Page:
Chemical
It’s “BPA-Free,” But Is It Safe?

It’s “BPA-Free,” But Is It Safe?

July 22, 2014

By Alexandra Zissu, Editorial Director 

To date, one big upside of the debate about the hazards of the hormone disrupting chemical bisphenol-A (BPA) in baby and water bottles, food containers, and other polycarbonate products has been all of the new BPA-free plastic alternatives. These options promise more safety and less worry—the perfect antidote.

But are these BPA-free alternatives actually any healthier? According to a new study in the journal Environmental Health, the answer is often no.

Tests on 50 reusable bottles and containers labeled “BPA-free” found that while BPA was no longer a problem, the majority of these products released other endocrine-disrupting compounds in its place.

Endocrine disruption sits at the center of the BPA controversy. Hard polycarbonate plastics containing BPA can leach it into food or beverages stored inside. Once in our bloodstreams, BPA mimics hormones like estrogen and is suspected of causing health effects from cancer and obesity to reproductive and behavioral problems.

New BPA-free plastics supposedly offered a solution. Yet researchers found that when exposed to heat and/or UV light like that found in sunshine and sterilizing devices, over 75% of tested products released as of yet unidentified chemicals that also mimic hormones. Some released these “synthetic estrogens” even before being subjected to such conditions.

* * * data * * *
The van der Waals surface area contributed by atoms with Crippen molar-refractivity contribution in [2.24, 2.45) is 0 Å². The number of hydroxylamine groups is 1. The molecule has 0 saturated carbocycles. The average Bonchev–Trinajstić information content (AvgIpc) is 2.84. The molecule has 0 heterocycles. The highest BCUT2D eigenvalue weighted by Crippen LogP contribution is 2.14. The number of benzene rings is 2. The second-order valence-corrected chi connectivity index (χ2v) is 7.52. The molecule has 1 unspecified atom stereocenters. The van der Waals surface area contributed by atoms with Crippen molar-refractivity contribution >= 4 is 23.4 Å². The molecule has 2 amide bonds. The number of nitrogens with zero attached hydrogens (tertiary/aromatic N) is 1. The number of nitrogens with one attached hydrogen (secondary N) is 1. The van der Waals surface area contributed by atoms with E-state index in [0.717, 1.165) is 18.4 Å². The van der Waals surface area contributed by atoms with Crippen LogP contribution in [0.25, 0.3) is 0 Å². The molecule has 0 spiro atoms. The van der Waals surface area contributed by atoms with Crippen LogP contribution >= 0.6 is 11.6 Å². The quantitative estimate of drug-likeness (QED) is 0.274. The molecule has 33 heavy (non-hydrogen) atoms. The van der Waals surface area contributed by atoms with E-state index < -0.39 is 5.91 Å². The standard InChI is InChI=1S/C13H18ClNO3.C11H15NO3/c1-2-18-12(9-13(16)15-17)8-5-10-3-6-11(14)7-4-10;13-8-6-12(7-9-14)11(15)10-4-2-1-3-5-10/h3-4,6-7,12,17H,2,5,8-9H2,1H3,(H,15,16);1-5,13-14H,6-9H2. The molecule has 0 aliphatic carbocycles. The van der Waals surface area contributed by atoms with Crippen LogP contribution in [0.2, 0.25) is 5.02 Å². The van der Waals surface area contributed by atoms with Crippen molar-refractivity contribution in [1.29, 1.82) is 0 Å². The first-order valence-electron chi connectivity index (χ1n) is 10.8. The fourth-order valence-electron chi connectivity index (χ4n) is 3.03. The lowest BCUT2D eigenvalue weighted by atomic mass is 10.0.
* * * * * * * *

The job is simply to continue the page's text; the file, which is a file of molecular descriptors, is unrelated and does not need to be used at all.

According to a summary of the results in Mother Jones magazine, the BPA-free plastics demonstrating this estrogenic activity include polyethersulfone (PES), Tritan copolyester, and acrylic. These materials are used by brands like Weil Baby, Avent, Born Free, Green to Grow, CamelBak, and Lock & Lock. Two additional BPA-free plastics, cyclic olefin copolymer (COC) and cyclic olefin polymer (COP), did not exhibit endocrine activity.

So if, in most instances, BPA-free doesn’t mean endocrine-disruption-free, what’s a parent who wants to protect their kids and themselves from harmful compounds to do?

Go plastic free, as much as possible.

For containers, food storage, and more, the safest choice remains glass and uncoated metal, preferably stainless steel, especially where infants and children are concerned. When plastics are used, especially in the kitchen, avoid exposing them to excessive light and heat. Keep all plastics out of the dishwasher and microwave, wash them in warm—not hot—water, and store them in a cool, dark place. Throw out containers showing signs of age like scratches, worn areas, or discoloration.

And don’t fret or rethink the past. You can’t turn back time, but you can take real, doable steps to start minimizing exposure to BPA today.

READ MORE:

Keep Kids Away from BPA
Chemical Watch: Bisphenol-S doesn’t get an “A”
Know Your Plastics

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